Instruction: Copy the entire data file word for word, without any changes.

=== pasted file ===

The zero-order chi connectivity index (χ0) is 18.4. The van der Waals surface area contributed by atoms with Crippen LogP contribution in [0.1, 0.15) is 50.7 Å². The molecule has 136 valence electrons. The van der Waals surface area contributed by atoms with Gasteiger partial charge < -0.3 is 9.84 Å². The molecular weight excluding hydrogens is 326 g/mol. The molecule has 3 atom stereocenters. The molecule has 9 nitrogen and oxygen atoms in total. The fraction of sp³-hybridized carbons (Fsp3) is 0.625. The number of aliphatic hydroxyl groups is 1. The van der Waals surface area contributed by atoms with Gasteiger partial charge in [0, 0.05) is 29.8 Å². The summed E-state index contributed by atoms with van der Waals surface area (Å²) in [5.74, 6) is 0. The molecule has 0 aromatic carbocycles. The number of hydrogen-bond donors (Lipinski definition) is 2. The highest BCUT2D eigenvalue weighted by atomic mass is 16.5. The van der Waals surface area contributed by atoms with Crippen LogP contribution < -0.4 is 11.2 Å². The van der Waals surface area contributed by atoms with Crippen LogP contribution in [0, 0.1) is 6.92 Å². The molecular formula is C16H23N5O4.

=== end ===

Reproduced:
The zero-order chi connectivity index (χ0) is 18.4. The van der Waals surface area contributed by atoms with Crippen LogP contribution in [0.1, 0.15) is 50.7 Å². The molecule has 136 valence electrons. The van der Waals surface area contributed by atoms with Gasteiger partial charge < -0.3 is 9.84 Å². The molecular weight excluding hydrogens is 326 g/mol. The molecule has 3 atom stereocenters. The molecule has 9 nitrogen and oxygen atoms in total. The fraction of sp³-hybridized carbons (Fsp3) is 0.625. The number of aliphatic hydroxyl groups is 1. The van der Waals surface area contributed by atoms with Gasteiger partial charge in [0, 0.05) is 29.8 Å². The summed E-state index contributed by atoms with van der Waals surface area (Å²) in [5.74, 6) is 0. The molecule has 0 aromatic carbocycles. The number of hydrogen-bond donors (Lipinski definition) is 2. The highest BCUT2D eigenvalue weighted by atomic mass is 16.5. The van der Waals surface area contributed by atoms with Crippen LogP contribution < -0.4 is 11.2 Å². The van der Waals surface area contributed by atoms with Crippen LogP contribution in [0, 0.1) is 6.92 Å². The molecular formula is C16H23N5O4.